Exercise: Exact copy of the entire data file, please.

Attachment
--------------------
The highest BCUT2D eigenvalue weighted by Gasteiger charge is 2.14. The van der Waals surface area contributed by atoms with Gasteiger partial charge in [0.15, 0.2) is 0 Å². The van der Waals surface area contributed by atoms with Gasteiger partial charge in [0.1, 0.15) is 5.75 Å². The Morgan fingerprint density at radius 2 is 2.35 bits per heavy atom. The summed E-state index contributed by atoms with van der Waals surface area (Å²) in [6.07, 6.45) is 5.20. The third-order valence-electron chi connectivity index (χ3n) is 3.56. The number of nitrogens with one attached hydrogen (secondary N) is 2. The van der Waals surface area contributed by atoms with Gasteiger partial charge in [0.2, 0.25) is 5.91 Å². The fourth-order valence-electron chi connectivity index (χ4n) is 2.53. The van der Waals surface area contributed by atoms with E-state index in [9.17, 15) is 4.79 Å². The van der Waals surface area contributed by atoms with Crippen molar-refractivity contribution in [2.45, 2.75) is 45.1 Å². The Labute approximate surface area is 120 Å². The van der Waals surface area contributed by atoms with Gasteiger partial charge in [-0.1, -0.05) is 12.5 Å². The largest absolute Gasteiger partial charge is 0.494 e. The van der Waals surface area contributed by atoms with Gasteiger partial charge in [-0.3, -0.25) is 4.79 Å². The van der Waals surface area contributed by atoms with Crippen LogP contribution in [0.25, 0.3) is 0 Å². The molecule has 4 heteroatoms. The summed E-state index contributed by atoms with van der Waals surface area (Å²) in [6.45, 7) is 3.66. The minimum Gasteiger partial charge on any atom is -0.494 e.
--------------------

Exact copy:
The highest BCUT2D eigenvalue weighted by Gasteiger charge is 2.14. The van der Waals surface area contributed by atoms with Gasteiger partial charge in [0.15, 0.2) is 0 Å². The van der Waals surface area contributed by atoms with Gasteiger partial charge in [0.1, 0.15) is 5.75 Å². The Morgan fingerprint density at radius 2 is 2.35 bits per heavy atom. The summed E-state index contributed by atoms with van der Waals surface area (Å²) in [6.07, 6.45) is 5.20. The third-order valence-electron chi connectivity index (χ3n) is 3.56. The number of nitrogens with one attached hydrogen (secondary N) is 2. The van der Waals surface area contributed by atoms with Gasteiger partial charge in [0.2, 0.25) is 5.91 Å². The fourth-order valence-electron chi connectivity index (χ4n) is 2.53. The van der Waals surface area contributed by atoms with E-state index in [9.17, 15) is 4.79 Å². The van der Waals surface area contributed by atoms with Crippen molar-refractivity contribution in [2.45, 2.75) is 45.1 Å². The Labute approximate surface area is 120 Å². The van der Waals surface area contributed by atoms with Gasteiger partial charge in [-0.1, -0.05) is 12.5 Å². The largest absolute Gasteiger partial charge is 0.494 e. The van der Waals surface area contributed by atoms with Gasteiger partial charge in [-0.3, -0.25) is 4.79 Å². The van der Waals surface area contributed by atoms with Crippen LogP contribution in [0.25, 0.3) is 0 Å². The molecule has 4 heteroatoms. The summed E-state index contributed by atoms with van der Waals surface area (Å²) in [6.45, 7) is 3.66. The minimum Gasteiger partial charge on any atom is -0.494 e.